Rep. Ilhan Omar, D-Minn., on Thursday doubled down on her criticism of the American Israel Public Affairs Committee, clarifying she is sorry for how her “words made people feel,” but said her remarks were not anti-Semitic.
During an interview with The Intercept’s “Deconstructed with Mehdi Hasan,” the congresswoman was asked if her apology was for her wording or for “being anti-Semitic, wittingly or unwittingly.”
Omar said, “Absolutely not,” adding, “I apologized for the way that my words made people feel. Often times, you know, we are in places where someone will say something and they might not know how it makes you feel, and it’s not acceptable that once you express to them that this is hurtful or that you have felt attacked by their words. They should acknowledge how you feel. They should speak to that. They should apologize. And you know figure out a way to remedy that situation.”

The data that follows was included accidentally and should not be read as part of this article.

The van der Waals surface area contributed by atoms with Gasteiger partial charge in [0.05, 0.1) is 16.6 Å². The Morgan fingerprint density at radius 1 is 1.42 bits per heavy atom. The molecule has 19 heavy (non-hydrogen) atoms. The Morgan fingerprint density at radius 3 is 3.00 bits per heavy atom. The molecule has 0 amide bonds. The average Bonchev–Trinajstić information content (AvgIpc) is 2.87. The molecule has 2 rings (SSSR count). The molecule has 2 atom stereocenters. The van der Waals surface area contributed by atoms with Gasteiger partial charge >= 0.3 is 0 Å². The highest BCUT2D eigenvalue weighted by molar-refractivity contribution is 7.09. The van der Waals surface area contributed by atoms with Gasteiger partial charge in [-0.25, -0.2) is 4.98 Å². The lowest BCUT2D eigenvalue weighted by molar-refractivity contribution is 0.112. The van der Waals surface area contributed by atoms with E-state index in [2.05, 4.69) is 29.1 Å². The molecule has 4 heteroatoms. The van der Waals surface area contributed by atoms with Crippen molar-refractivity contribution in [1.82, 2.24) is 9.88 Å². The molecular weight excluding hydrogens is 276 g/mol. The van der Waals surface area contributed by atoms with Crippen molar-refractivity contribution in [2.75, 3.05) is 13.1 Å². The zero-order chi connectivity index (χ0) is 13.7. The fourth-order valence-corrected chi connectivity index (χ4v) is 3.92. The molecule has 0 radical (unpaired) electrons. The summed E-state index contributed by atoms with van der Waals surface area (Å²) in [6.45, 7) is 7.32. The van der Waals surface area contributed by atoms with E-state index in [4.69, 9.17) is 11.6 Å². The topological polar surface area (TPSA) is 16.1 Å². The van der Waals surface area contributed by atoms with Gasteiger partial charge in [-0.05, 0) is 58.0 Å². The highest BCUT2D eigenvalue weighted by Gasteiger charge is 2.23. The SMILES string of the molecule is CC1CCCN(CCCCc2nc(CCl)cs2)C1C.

When asked why she deleted her tweets, the source of the controversy, Omar said, “The reason, you know, and the purpose of the apology was to make sure that the people who were hurt felt understood and heard. And leaving the tweets up no longer would be part of that.”
Omar added later “there have been many members within journalism, within politics, within all kind of aspects of our society who have spoken about the kind of influence that AIPAC has on Congress and on our foreign policy. No one calls them anti-Semitic because they are Jewish.”